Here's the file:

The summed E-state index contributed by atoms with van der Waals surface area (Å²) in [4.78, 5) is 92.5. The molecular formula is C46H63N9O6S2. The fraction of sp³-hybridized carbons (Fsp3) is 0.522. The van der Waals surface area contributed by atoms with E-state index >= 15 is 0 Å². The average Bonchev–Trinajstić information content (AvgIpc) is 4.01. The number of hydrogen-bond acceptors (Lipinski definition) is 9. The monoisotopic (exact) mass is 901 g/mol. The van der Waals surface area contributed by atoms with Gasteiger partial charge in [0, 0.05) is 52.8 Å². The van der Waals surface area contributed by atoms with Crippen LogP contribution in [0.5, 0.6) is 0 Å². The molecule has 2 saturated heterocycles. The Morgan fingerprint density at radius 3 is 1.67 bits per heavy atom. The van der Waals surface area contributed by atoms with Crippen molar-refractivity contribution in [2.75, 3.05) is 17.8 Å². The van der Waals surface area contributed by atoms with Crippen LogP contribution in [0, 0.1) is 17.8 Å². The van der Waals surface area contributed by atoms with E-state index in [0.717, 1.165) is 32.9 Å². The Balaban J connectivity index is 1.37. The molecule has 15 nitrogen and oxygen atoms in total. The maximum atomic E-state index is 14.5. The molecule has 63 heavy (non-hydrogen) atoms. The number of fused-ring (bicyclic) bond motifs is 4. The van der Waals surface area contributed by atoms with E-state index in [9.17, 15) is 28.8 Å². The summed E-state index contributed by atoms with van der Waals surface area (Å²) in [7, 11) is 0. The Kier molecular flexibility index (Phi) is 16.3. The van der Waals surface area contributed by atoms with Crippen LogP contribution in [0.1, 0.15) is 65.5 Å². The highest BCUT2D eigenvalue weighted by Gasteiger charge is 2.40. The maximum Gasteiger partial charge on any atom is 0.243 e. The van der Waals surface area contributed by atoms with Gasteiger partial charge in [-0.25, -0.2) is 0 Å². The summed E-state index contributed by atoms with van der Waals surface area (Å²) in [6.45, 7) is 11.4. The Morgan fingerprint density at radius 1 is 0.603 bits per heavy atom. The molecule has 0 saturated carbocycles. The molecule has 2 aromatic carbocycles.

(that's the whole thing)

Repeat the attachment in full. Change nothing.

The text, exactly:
The summed E-state index contributed by atoms with van der Waals surface area (Å²) in [4.78, 5) is 92.5. The molecular formula is C46H63N9O6S2. The fraction of sp³-hybridized carbons (Fsp3) is 0.522. The van der Waals surface area contributed by atoms with E-state index >= 15 is 0 Å². The average Bonchev–Trinajstić information content (AvgIpc) is 4.01. The number of hydrogen-bond acceptors (Lipinski definition) is 9. The monoisotopic (exact) mass is 901 g/mol. The van der Waals surface area contributed by atoms with Gasteiger partial charge in [0, 0.05) is 52.8 Å². The van der Waals surface area contributed by atoms with Crippen LogP contribution in [0.5, 0.6) is 0 Å². The molecule has 2 saturated heterocycles. The Morgan fingerprint density at radius 3 is 1.67 bits per heavy atom. The van der Waals surface area contributed by atoms with Crippen molar-refractivity contribution in [2.75, 3.05) is 17.8 Å². The van der Waals surface area contributed by atoms with Crippen LogP contribution in [0, 0.1) is 17.8 Å². The van der Waals surface area contributed by atoms with E-state index in [0.717, 1.165) is 32.9 Å². The Balaban J connectivity index is 1.37. The molecule has 15 nitrogen and oxygen atoms in total. The maximum atomic E-state index is 14.5. The molecule has 63 heavy (non-hydrogen) atoms. The number of fused-ring (bicyclic) bond motifs is 4. The van der Waals surface area contributed by atoms with E-state index in [9.17, 15) is 28.8 Å². The summed E-state index contributed by atoms with van der Waals surface area (Å²) in [7, 11) is 0. The Kier molecular flexibility index (Phi) is 16.3. The van der Waals surface area contributed by atoms with Crippen LogP contribution in [0.1, 0.15) is 65.5 Å². The highest BCUT2D eigenvalue weighted by Gasteiger charge is 2.40. The maximum Gasteiger partial charge on any atom is 0.243 e. The van der Waals surface area contributed by atoms with Gasteiger partial charge in [-0.25, -0.2) is 0 Å². The summed E-state index contributed by atoms with van der Waals surface area (Å²) in [6.45, 7) is 11.4. The Morgan fingerprint density at radius 1 is 0.603 bits per heavy atom. The molecule has 0 saturated carbocycles. The molecule has 2 aromatic carbocycles.